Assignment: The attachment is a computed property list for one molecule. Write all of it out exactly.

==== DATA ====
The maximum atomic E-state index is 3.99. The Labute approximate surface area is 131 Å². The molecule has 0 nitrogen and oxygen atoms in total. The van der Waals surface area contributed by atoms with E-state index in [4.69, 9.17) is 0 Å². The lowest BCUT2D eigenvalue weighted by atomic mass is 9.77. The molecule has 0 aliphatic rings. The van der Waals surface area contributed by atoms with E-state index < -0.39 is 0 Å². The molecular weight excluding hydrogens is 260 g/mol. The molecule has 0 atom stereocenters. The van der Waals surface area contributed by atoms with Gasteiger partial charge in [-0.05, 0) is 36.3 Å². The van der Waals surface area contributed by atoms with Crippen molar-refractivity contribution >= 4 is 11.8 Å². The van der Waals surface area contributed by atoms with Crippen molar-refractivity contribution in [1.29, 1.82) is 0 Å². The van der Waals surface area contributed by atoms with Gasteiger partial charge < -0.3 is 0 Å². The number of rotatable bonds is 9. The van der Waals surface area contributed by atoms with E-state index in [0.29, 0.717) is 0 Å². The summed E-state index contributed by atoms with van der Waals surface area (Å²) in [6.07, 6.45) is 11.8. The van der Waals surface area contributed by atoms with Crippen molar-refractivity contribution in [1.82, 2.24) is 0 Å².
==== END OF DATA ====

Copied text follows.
The maximum atomic E-state index is 3.99. The Labute approximate surface area is 131 Å². The molecule has 0 nitrogen and oxygen atoms in total. The van der Waals surface area contributed by atoms with E-state index in [4.69, 9.17) is 0 Å². The lowest BCUT2D eigenvalue weighted by atomic mass is 9.77. The molecule has 0 aliphatic rings. The van der Waals surface area contributed by atoms with E-state index < -0.39 is 0 Å². The molecular weight excluding hydrogens is 260 g/mol. The molecule has 0 atom stereocenters. The van der Waals surface area contributed by atoms with Gasteiger partial charge in [-0.05, 0) is 36.3 Å². The van der Waals surface area contributed by atoms with Crippen molar-refractivity contribution >= 4 is 11.8 Å². The van der Waals surface area contributed by atoms with Crippen molar-refractivity contribution in [1.29, 1.82) is 0 Å². The van der Waals surface area contributed by atoms with Gasteiger partial charge < -0.3 is 0 Å². The number of rotatable bonds is 9. The van der Waals surface area contributed by atoms with E-state index in [0.29, 0.717) is 0 Å². The summed E-state index contributed by atoms with van der Waals surface area (Å²) in [6.07, 6.45) is 11.8. The van der Waals surface area contributed by atoms with Crippen molar-refractivity contribution in [1.82, 2.24) is 0 Å².